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Government plans to borrow $1.4B for 2018 national budget

The building of the Ministry of Economy and Finance, which has issued a only those taxpayers that follow stringent accounting principles will be allowed to apply for a minimum tax exemption.
The building of the Ministry of Economy and Finance, which has issued a only those taxpayers that follow stringent accounting principles will be allowed to apply for a minimum tax exemption. Moeun Nhean

Government plans to borrow $1.4B for 2018 national budget

The government plans to borrow an additional 1 billion through Special Drawing Rights (SDR), or $1.4 billion, to meet its planned budget for next year, bringing the total national debt to $7.6 billion by the end of 2018 compared to the current level of $6.2 billion as of June, according to a draft of the 2018 national budget released on Friday.

The draft national budget prepared by the Ministry of Economy and Finance (MEF) shows that the increase of $1.4 billion comes from 26 approved projects signed off on by the World Bank, Asian Development Bank (ADB), China, Japan, South Korea, France and India. The projects are primarily related to developing the Kingdom’s energy sector and infrastructure, with some targeting tourism, health care, agriculture and education.

The report noted that the government was still considering an additional 31 projects, which if approved would increase borrowing to a total of $2.6 billion for next year, raising the national debt to $8.8 billion.

MEF data show that compared to the end of 2016, when total borrowings amounted to $8.3 billion, total borrowings have reduced to $6.2 billion by June, signaling increased repayments on outstanding debt.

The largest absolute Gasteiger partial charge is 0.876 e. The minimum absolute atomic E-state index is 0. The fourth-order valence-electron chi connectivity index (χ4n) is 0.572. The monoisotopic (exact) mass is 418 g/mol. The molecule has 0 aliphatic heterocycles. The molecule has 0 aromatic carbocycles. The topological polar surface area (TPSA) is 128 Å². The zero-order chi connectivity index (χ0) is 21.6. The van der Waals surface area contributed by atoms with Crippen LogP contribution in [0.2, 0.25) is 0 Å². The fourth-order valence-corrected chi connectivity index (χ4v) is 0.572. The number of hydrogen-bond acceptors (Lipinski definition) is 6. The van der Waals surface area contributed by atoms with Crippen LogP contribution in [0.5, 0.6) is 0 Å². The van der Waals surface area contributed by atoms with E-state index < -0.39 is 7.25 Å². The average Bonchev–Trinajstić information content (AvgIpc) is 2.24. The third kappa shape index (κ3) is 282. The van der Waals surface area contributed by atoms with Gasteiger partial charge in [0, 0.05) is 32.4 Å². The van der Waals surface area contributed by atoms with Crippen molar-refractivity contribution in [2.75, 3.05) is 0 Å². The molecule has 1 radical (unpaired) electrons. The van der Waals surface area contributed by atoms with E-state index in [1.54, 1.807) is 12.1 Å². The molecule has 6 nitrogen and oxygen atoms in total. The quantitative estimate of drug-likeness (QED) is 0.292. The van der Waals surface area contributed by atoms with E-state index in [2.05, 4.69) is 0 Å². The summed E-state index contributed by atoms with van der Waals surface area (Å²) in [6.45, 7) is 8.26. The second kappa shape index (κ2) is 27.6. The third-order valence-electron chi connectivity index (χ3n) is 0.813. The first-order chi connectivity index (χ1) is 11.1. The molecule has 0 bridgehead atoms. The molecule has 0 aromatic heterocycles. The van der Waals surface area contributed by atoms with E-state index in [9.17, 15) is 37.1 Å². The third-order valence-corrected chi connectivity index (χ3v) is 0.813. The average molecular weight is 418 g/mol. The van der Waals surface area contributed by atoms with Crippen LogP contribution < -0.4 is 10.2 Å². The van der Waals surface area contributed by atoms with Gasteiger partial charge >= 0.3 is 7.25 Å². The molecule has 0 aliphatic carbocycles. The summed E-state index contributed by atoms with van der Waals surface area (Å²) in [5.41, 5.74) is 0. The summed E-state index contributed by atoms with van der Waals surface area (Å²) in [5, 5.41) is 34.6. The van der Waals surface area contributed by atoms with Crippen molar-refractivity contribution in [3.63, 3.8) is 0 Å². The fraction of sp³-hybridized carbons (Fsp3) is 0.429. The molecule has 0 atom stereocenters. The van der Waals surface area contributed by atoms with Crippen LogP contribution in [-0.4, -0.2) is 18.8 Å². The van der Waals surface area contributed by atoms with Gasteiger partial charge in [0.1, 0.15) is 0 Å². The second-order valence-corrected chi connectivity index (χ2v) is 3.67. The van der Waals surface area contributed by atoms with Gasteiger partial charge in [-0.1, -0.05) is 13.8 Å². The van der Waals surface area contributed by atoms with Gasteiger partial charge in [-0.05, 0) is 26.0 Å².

Meanwhile, the current level of debt has been driven largely through bilateral and multilateral concessional loans, with China taking the top spot. The Kingdom currently owes China roughly $2.9 billion, or 47.5 percent of its total debt portfolio, followed by multilateral development agencies that are owed $1.9 billion, or 30.1 percent of the national debt.

Strikingly, compared to the end of 2016, China held 80 percent of Cambodia’s debt.

The rest is still owed in decades-old debts to Russia, valued at $458 million, and to the US at more than $500 million, which the government has shown little signs of repaying. Additionally, the government owes South Korea,Japan and other bilateral partners a total of $775 million. The current national debt figure of $6.2 billion puts Cambodia’s debt-to-GDP at about 28 percent, with the Kingdom’s 15.5 million people on the hook for about $400 each. The MEF predicts that Cambodia’s GDP for 2017 would increase to $22.2 billion and then grow to nearly $24.6 billion by the end of 2018.

Government spokesman Phay Siphan said that Cambodia’s debt-to-GDP ratio was easily manageable for a developing country and the Kingdom needed to continue to borrow to keep up with economic growth while strengthening repayment abilities.

“The amount of debt we have decided on is a proportion of GDP and that will not go beyond 40 percent,” he said. “The government has increased its tax collection capabilities, and this allows us to have better repayment ability on our debt so that we can access more loans needed for development projects.”

Chan Sophal, director of the Centre for Policy Studies, said that Cambodia’s current level of outstanding debt, at about 30 percent of GDP, was manageable given the Kingdom’s country status.

“If we look at the GDP growth volume, debt is not a risk yet,” he said. “In fact, the government of Cambodia has been very cautious about borrowing.”

He added that what the government needs to do is strengthen its ability to monitor how effectively it is managing new loans.

“We could measure the effectiveness of using loans based on the appraisal of an approved project, monitoring it and evaluating it,” he said. “This is important for the public to know how loans are being used.”

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